Sunday, February 10, 2019

Hold the government to its burden

Recently, in United States v. Munksgard, No. 16-17654, 2019 WL 361432 (11th Cir. Jan. 30, 2019), the Eleventh Circuit issued an opinion which serves as a reminder to defense attorneys to hold the government to its burden and argue—after the evidence is closed—that the government failed to offer sufficient evidence at trial to prove that a bank is FDIC-insured. Although the defendant in Munksgard did not prevail in his appeal, the case was sufficiently close to provoke a detailed dissent and a strong word of warning from the majority to government prosecutors.
Mr. Munksgard was charged under 18 U.S.C. § 1014, which “criminalizes the act of knowingly making a false statement in order to obtain a loan from a bank that is insured by the FDIC.” Munksgard’s appeal raised the issue of whether the government had presented sufficient evidence to prove that the bank was FDIC-insured at the time of the offense.
As the dissent noted, the government provided no direct evidence that the bank was FDIC-insured in 2013 when the offense was committed. Instead, the government presented the following evidence at trial: (1) certification which indicated that the bank was FDIC-insured at the time of its charter in 1990, decades before the offense; (2) testimony that the bank was insured at the time of trial in 2016; and (3) testimony that the bank “isn’t required to ‘renew’ its FDIC certificate ‘every so often.’”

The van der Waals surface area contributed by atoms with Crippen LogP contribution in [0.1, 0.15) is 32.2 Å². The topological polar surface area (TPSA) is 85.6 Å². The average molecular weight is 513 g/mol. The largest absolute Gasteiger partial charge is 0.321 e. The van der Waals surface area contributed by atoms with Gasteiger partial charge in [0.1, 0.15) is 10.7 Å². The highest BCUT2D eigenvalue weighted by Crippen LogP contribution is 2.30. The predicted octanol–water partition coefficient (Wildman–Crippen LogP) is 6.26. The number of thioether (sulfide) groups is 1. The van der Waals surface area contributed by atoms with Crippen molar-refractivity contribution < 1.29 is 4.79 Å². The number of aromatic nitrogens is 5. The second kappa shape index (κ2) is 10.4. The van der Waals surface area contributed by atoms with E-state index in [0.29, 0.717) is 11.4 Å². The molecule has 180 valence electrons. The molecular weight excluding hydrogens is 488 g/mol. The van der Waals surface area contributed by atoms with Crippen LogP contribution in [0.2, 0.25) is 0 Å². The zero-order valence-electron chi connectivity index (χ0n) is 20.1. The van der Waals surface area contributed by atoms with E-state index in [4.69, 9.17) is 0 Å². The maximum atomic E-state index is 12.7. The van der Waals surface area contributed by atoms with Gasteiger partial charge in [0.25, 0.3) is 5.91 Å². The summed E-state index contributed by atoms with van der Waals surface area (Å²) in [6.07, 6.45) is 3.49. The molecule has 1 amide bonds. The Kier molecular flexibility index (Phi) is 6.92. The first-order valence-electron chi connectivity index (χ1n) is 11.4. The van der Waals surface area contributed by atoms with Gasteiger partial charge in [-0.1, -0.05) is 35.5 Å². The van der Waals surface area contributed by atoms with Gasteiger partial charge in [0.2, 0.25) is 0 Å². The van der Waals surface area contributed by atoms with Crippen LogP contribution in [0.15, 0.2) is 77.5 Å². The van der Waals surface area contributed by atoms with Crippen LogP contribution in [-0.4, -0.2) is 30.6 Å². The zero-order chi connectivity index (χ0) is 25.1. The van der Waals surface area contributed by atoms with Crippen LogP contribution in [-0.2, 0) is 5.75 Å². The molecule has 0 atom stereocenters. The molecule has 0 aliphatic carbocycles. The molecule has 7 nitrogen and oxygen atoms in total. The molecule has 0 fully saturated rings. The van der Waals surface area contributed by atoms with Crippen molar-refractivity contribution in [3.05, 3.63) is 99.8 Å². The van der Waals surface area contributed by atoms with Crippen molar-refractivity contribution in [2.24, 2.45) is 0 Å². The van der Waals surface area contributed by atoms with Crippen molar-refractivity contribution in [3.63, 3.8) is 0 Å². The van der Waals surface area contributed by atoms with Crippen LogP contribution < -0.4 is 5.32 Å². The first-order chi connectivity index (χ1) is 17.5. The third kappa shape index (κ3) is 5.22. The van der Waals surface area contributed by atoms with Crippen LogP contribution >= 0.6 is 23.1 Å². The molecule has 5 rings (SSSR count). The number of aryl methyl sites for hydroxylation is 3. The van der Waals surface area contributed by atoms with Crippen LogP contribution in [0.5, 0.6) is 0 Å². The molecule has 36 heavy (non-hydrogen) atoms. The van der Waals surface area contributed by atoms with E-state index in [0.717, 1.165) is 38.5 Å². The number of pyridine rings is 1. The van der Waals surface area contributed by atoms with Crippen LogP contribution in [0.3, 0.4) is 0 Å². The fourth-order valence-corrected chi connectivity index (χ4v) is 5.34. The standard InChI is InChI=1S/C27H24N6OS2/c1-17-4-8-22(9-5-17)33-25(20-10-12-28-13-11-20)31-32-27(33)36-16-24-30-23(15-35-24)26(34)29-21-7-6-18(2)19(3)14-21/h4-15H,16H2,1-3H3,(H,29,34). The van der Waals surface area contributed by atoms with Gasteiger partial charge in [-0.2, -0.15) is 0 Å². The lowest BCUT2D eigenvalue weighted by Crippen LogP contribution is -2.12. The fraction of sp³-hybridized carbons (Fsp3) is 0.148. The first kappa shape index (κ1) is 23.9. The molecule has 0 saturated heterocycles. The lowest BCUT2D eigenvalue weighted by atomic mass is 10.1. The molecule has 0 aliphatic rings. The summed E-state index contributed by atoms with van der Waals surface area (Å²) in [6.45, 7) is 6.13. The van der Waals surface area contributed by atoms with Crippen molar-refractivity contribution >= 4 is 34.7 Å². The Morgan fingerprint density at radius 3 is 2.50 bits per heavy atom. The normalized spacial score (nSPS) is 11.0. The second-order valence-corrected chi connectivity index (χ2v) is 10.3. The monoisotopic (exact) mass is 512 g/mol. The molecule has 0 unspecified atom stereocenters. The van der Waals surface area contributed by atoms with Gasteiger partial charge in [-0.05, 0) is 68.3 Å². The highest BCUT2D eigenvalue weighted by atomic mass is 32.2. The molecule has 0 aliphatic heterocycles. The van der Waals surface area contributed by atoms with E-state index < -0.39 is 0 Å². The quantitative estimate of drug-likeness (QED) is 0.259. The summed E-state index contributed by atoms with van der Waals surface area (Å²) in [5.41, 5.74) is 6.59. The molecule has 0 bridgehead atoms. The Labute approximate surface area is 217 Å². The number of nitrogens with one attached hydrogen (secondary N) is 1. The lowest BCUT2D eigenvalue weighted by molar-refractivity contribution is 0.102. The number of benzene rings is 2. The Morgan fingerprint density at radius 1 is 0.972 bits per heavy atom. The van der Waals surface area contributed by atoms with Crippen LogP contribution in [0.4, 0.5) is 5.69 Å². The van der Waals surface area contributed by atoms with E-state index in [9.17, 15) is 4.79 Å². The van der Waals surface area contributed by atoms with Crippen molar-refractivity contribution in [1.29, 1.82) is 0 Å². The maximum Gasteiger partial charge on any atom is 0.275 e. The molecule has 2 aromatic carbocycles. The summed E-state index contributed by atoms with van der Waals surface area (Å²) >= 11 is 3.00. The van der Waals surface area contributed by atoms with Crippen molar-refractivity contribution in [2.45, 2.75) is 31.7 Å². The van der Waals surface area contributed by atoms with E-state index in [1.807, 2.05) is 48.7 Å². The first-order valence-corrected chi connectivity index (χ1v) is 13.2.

Although the court concluded, “albeit reluctantly,” that a reasonable juror could find that the bank was insured by the FDIC at the time of the offense, it noted that “[f]or reasons that leave us mystified, in cases involving federally insured banks—bank robbery, bank fraud, etc.—the government continues to stub its toe in seeking to prove the seemingly straightforward, but nonetheless jurisdictionally ‘indispensable,’ element of FDIC insurance.”
As the majority stated, “let this be a warning to federal prosecutors: You are (as the author’s mother used to say) cruisin’ for a bruisin’. Don’t apologize—do better.”
The decision can be found here.

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